Olivia Newton-John will forever be known for her cheerful disposition and her starring role in the hit musical “Grease.” The singer and songwriter wanted to be remembered for more than the love songs and the role that defined her decades-long career.
Even after her first bout with breast cancer more than a quarter century ago, Newton-John was determined to use her celebrity status to raise awareness of the disease that affects 2 million women worldwide. Her efforts- including a charity walk on the Great Wall of China- raised millions for the cancer research center that bears her name.
It is sad that following her 1992 diagnosis of Stage 4 breast cancer, Newton-John died in California on Monday. The exact cause of death is not known, but the decedent is 73 years old and left behind her husband, John Easterling, and her daughter, Chloe Lattanzi.
“Olivia has been a symbol of triumphs and hope for over 30 years and continues to do so after battling breast cancer, her husband wrote on Newton-John’s Instagram page.” “Olivia Newton-John’s healing inspiration and pioneering work with plant medicine continues through the Olivia Newton-John Foundation Fund, which researches plant medicine and cancer.”
As noted by the World Health Organization, breast cancer is the No. 1 cause of death among women of all cancers. The disease is the most frequently diagnosed form of cancer among women, and certain countries have the highest rates of it in the world. The disease affects one in eight American women.
Breast cancer was first diagnosed in “Xanadu” star in 1992. She said her doctors caught it in its early stages because she was diligent about getting regular checkups. Ten years later, she opened the Olivia Newton-John Cancer and Wellness Center in Austin.
After 21 years, the cancer returned.
Newton-John revealed the cancer returned in 2013 and spread to her right shoulder in an interview with the Australian current affairs program Sunday Night. For health reasons, she had to cancel her tours in the United States and Canada.
“Newton-John’s health was rumored to have deteriorated in the summer of 2018, and it intensified later that year. Despite dire reports, she appeared to refute those claims with a Facebook video in January, telling her fans, I just want to say that the rumors of my death have been greatly exaggerated and I’m doing great. I want to wish all of you the happiest, healthiest 2019 as possible. “
On the Sunday Night interview, Newton-John claimed she was confident she would defeat the illness. Additionally to radiation treatment and eating a healthier diet, the popular singer and actress said she was combating the cancer naturally and used homemade cannabis chews to alleviate her pain and help her sleep.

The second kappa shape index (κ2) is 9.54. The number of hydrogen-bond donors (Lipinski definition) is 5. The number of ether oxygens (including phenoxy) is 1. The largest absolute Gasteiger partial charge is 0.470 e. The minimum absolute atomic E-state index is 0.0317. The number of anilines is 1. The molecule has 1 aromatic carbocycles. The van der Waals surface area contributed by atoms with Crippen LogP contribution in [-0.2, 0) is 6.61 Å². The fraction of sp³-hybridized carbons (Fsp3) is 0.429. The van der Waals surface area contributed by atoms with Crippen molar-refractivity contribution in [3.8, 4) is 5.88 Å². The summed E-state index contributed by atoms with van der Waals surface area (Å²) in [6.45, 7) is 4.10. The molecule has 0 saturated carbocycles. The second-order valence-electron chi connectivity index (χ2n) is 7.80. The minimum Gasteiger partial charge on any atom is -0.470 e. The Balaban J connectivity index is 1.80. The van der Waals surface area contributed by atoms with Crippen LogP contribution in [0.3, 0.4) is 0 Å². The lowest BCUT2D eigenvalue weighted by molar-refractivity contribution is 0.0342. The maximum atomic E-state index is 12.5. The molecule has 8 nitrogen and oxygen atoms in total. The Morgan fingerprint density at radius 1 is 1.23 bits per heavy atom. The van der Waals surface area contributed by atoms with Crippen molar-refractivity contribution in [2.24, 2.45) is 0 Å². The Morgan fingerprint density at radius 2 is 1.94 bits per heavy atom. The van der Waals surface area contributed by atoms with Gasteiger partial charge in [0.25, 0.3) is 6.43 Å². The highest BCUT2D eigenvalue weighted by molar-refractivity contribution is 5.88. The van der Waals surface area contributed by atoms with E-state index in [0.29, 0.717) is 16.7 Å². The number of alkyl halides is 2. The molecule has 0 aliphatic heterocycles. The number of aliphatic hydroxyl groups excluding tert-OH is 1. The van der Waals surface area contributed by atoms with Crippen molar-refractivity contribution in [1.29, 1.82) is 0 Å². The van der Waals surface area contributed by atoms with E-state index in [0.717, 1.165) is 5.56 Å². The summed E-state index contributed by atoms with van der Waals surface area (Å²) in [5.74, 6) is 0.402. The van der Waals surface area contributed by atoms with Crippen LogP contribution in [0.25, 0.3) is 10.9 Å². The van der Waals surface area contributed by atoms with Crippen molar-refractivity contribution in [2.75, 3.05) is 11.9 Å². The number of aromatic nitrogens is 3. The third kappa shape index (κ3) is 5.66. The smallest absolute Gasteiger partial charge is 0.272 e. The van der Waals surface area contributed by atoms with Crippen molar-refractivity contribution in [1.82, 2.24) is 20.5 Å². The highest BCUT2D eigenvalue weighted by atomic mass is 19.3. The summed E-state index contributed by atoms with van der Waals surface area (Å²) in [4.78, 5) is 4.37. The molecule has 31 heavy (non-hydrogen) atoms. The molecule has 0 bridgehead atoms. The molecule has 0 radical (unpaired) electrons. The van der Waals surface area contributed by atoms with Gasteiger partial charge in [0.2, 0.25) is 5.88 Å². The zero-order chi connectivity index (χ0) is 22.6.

Newton-John remained sane despite feeling overwhelmed and terrified at times by thinking of others facing cancer.
“There are some people out there who are worse off than me,” Newton-John said. I’m very privileged and I’m very aware of that. I mean, I live here in this beautiful place, I have a wonderful husband and all these animals that I love. I am unbelievably successful.”
Newton-John said once, “I have nothing to complain about.”
Newton-John was born Sept. 26, 1948, in Cambridge, England. When she was five, her family moved to Melbourne, Australia. When she was fifteen, she formed an all-girl musical group and was appearing on local TV shows.
She got her first big break in her singing career when she won a trip to London in a talent contest. For the entire 1960s, Newton-John travelled across Europe with a close friend, singing in army bases and clubs. At the time of her audition for “Grease” in the late 1970s, she had accomplished a successful solo career and won several Grammy Awards.
Getting regular mammograms is key to catching breast cancer in its early stages, when it’s easier to treat and the chances of curing it are much higher, said Nisha Unni, MD, a breast cancer specialist at UT Southwestern Medical Center’s Harold C. Simmons Comprehensive Cancer Center in Dallas. The progress of technology in breast cancer screening over the last two decades, including 3-D mammography, has aided doctors in detecting breast cancer in younger women.